Getting Your Financial Ducks In A Row Rotating Header Image

Deemed Filing

Many times the question comes up – Since my spouse has filed for Social Security retirement benefits, can I file for only the Spousal Benefit?


This is a complicated question with two answers, depending on your date of birth. This is because there are two different rules: one that applies if you were born before 1954 and one if you were born in 1954 or after. These rules came into effect in 2016, after passage of the Bipartisan Budget Act of 2015.

It is certainly possible for the individual born before 1954 who is at or over Full Retirement Age (FRA). This is a common circumstance that many folks employ, although the number of people who can employ this is diminishing. One spouse files for benefits and the other, hoping to achieve the full Delayed Retirement Credits (DRCs) while still receiving a benefit, files for the Spousal Benefit only. This is a perfectly allowable method, but only for folks born on or before January 1, 1954.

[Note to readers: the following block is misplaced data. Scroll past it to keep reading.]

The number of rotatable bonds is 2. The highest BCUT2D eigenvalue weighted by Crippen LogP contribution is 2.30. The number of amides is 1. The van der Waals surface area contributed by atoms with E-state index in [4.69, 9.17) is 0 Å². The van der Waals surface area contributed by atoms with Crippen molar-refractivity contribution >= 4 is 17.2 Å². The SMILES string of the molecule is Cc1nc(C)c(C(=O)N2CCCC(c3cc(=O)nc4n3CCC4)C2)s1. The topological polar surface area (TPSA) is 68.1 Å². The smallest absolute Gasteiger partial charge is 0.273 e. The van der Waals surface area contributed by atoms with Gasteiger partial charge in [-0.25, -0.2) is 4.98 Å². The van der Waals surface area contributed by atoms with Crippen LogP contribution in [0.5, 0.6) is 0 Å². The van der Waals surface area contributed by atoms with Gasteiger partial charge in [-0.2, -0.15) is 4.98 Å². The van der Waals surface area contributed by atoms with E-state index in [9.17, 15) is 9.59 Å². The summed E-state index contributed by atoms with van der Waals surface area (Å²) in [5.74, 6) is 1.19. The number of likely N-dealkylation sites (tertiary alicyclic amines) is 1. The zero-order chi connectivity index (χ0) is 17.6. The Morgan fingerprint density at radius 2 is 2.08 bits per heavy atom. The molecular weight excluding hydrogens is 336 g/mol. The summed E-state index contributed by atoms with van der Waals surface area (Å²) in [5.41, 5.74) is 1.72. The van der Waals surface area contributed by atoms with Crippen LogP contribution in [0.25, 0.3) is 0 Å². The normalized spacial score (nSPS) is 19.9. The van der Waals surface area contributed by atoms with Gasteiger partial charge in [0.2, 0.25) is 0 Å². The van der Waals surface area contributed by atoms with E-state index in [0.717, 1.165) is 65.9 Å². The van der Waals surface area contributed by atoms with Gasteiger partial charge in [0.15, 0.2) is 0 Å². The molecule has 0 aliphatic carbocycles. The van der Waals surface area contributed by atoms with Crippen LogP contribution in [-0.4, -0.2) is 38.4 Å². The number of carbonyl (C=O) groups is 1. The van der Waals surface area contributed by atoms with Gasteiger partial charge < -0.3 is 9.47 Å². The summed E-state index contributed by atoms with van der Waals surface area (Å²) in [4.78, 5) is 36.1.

If you’re under FRA (no matter when you were born), the option for filing solely for a spousal benefit is not available. This is because, prior to FRA, if you file for the Spousal Benefit, you are deemed to have filed for your own benefit as well. This is known as “deemed filing”, and it applies in all circumstances when you’re under FRA. The result of this action is that your own benefit will be permanently reduced, as will the Spousal Benefit that you’re filing for early as well. The reverse is true as well: if you file for your own benefit before FRA and you’re also eligible for a spousal benefit, you are deemed to have filed for both benefits at the same time. If you are not eligible for the spousal benefit at the time of your filing for your own benefit, as soon as you become eligible for the spousal benefit, deemed filing requires that you have automatically filed for the spousal benefit.